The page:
By Steve Young
From the moment he announced his decision to run for California's highest office on The Tonight Show, Arnold Schwarzenegger had been able to fend off a host of embarrassing accusations - womanizing, harassment, starring in Kindergarten Cop. But the revelation that he fathered a child out of wedlock makes him likely to be the latest in a long line of politicians and celebrities - Edwards, Ensign, Spitzer, Sanford, Gibson, Gingrich, et al. - forced to publicly apologize and atone for their sins.
These mea culpas usually come with excuses for weaknesses of mind, body, and soul. Sometimes they come with tearful pleas for forgiveness. And, of course, they never come more than a second before the TMZ headline.
Public apologies are typically meant to lay the groundwork for the next run for the gold. Newt Gingrich wants to be our next president. Arnold has a Terminator sequel and The Governator, a Saturday morning kiddie cartoon that may now be better suited for the writers of South Park. Tiger Woods would like to shoot par. And Mel Gibson hopes at least one Jew will watch The Beaver.
Former International Monetary Fund head Dominique Strauss-Kahn, meanwhile, is probably awaiting polling on whether an apology is really necessary; he is French, after all.
Unfortunately for all these confirmed or alleged scoundrels, "sorry" plus time doesn't necessarily equal rehabilitation. And public-relations reimaging may only thinly camouflage a man who remains ready to pounce on the next self-gratification opportunity the moment he thinks no one is looking.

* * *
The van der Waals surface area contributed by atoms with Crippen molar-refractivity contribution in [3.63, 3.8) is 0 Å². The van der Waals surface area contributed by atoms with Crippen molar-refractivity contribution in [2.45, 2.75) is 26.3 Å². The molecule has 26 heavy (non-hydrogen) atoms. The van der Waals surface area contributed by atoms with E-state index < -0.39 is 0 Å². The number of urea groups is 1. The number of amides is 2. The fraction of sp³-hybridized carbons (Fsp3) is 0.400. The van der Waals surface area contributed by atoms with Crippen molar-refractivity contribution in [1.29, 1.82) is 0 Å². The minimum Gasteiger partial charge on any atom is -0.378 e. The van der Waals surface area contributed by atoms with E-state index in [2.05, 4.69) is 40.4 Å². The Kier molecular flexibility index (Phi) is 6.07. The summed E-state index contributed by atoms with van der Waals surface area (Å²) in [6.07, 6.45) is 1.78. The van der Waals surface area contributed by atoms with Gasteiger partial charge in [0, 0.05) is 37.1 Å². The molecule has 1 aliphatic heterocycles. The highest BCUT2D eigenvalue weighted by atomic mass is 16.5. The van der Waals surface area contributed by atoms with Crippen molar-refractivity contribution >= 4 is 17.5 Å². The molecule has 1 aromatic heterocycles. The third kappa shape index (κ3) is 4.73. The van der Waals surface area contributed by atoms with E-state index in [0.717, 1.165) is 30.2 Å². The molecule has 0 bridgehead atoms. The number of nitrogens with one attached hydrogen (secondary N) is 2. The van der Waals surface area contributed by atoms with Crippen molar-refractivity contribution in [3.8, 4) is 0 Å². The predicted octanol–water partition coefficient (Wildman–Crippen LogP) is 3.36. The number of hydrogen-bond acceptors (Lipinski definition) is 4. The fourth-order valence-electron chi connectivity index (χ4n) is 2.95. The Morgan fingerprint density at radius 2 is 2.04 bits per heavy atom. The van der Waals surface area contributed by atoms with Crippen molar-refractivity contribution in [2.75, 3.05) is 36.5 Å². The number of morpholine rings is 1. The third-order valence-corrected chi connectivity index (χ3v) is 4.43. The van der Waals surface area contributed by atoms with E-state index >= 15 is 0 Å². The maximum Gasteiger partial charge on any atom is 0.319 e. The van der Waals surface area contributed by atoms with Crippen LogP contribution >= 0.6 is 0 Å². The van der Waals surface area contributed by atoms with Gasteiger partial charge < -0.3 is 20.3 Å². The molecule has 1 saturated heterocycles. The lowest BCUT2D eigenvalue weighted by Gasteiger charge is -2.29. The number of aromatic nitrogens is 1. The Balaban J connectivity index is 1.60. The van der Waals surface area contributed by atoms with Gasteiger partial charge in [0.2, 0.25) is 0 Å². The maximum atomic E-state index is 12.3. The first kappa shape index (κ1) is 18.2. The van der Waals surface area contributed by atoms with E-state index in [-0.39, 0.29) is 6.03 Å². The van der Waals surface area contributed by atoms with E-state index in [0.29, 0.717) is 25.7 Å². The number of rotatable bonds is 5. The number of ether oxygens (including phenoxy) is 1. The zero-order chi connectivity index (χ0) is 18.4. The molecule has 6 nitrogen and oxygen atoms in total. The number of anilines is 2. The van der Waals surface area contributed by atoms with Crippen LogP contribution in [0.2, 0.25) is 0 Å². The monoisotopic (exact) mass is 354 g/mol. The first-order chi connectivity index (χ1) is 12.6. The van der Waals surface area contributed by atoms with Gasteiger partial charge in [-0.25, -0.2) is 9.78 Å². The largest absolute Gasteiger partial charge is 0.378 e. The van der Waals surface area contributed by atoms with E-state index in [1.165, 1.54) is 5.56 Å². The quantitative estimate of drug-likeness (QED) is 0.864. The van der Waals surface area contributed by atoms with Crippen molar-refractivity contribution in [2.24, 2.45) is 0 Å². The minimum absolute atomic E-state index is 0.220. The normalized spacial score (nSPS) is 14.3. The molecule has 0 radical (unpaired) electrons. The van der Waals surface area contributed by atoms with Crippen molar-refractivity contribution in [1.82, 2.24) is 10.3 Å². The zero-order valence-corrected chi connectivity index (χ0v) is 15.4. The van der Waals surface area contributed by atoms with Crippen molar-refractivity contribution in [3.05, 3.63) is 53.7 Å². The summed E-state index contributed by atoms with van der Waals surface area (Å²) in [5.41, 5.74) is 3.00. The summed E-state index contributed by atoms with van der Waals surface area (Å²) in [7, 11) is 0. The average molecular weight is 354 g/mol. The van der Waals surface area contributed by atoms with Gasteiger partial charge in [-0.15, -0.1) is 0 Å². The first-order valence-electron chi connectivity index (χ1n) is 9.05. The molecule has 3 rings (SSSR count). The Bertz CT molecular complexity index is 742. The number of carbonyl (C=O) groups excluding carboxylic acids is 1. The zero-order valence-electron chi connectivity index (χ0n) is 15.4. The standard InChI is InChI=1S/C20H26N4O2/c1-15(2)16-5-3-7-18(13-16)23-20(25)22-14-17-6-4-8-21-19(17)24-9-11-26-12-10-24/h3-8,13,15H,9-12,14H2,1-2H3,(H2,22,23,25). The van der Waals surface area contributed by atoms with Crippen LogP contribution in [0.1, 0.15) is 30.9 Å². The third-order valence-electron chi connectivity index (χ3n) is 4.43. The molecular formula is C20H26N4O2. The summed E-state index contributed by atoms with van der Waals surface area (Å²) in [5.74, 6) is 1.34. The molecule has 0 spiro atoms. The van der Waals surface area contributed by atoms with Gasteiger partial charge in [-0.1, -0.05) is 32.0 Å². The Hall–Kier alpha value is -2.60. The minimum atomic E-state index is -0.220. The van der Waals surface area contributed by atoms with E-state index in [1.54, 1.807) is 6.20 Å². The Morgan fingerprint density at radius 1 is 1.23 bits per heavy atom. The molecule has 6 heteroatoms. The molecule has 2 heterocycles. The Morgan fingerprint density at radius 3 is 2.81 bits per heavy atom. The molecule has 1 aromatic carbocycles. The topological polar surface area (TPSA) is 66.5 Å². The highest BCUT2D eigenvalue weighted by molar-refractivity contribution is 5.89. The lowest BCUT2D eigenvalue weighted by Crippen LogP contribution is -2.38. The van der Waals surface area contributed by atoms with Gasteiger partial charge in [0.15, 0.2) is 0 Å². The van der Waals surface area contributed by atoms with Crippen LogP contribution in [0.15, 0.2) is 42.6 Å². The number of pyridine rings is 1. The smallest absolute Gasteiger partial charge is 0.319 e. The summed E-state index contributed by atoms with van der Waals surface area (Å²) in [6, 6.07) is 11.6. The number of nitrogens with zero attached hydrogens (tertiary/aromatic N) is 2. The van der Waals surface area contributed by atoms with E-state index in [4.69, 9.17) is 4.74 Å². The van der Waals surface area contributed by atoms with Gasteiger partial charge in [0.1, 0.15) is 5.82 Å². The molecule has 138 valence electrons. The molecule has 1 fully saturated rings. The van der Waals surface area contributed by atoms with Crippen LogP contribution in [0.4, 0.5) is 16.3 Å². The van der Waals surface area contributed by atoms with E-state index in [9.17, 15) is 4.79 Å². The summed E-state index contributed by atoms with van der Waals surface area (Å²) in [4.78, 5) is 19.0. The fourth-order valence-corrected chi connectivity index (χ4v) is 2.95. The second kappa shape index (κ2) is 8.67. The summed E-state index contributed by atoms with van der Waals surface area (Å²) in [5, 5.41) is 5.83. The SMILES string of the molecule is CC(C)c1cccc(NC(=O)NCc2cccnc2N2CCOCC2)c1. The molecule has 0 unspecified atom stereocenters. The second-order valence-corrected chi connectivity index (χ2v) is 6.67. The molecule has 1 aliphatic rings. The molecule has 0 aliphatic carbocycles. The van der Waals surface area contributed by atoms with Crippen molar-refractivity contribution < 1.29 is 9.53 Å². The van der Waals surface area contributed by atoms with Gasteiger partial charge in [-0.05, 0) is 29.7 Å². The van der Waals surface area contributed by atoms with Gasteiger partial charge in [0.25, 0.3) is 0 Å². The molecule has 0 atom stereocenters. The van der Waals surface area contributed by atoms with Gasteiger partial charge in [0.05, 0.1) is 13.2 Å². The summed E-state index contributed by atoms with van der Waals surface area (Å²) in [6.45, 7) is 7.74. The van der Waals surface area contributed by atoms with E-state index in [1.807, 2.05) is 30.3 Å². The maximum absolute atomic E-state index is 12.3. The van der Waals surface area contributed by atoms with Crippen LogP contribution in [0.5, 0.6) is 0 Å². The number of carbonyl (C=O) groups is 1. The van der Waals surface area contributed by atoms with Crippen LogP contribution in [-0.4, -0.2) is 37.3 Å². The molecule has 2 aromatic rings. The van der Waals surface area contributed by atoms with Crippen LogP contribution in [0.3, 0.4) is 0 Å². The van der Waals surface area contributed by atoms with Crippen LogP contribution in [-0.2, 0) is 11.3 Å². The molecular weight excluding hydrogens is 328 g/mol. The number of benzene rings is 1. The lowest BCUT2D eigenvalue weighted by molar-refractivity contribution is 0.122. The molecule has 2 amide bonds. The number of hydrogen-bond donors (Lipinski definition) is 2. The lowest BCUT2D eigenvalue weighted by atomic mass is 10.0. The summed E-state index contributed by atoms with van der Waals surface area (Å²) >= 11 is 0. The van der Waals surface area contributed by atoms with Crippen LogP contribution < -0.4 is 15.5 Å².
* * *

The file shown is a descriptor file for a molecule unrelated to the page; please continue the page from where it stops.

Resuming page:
They might also try drying out at Betty Ford or offering free groin-kicking lessons to housekeepers. But true transformation does not come from a single act of kindness or a passive two-week stint in rehab. It requires resolve and real, affirmative action - not to erase the wrong, but to replace it with a much larger good.
That doesn't mean that Gibson has to convert or that Milton Street has to become an IRS agent. It means true acceptance of the wrong and discontinuation of the behavior, not momentarily wondering, "How do I get out of this hole I've dug without actually having to get rid of the hole?"
The problem for narcissistic politicians and celebrities is that the first step in recovery is to admit one's powerlessness. And powerlessness is what megalomaniacs fear most. The realization that they are over 60 and no longer likely to play beach-blanket bingo with 22-year-olds can be devastating when you've spent most of your life being told how wonderful you are.
Beyond coming to grips with what a lout you are, it takes being of service - working with those with similar problems, helping victims, becoming a bona fide role model for those who are still impressed with you and your position. Throwing money at the problem is not enough; you have to put some sweat into it. Sometimes the results of your labors may even open your own eyes to the rewards of being a mensch for a change.
Imagine former State Sen. Vince Fumo, for example, writing a book that reveals all the ways rotten public officials can skim taxpayer money, with suggestions on how they could be prevented from doing so again. Fumo spent a lifetime acquiring his expertise; using it for good might not quite balance the books, but it could change the way he's viewed for the rest of his life.
It's been said that an opportunity lies within every problem. And I'm not talking about the kind of opportunity that arises when your spouse is out of town.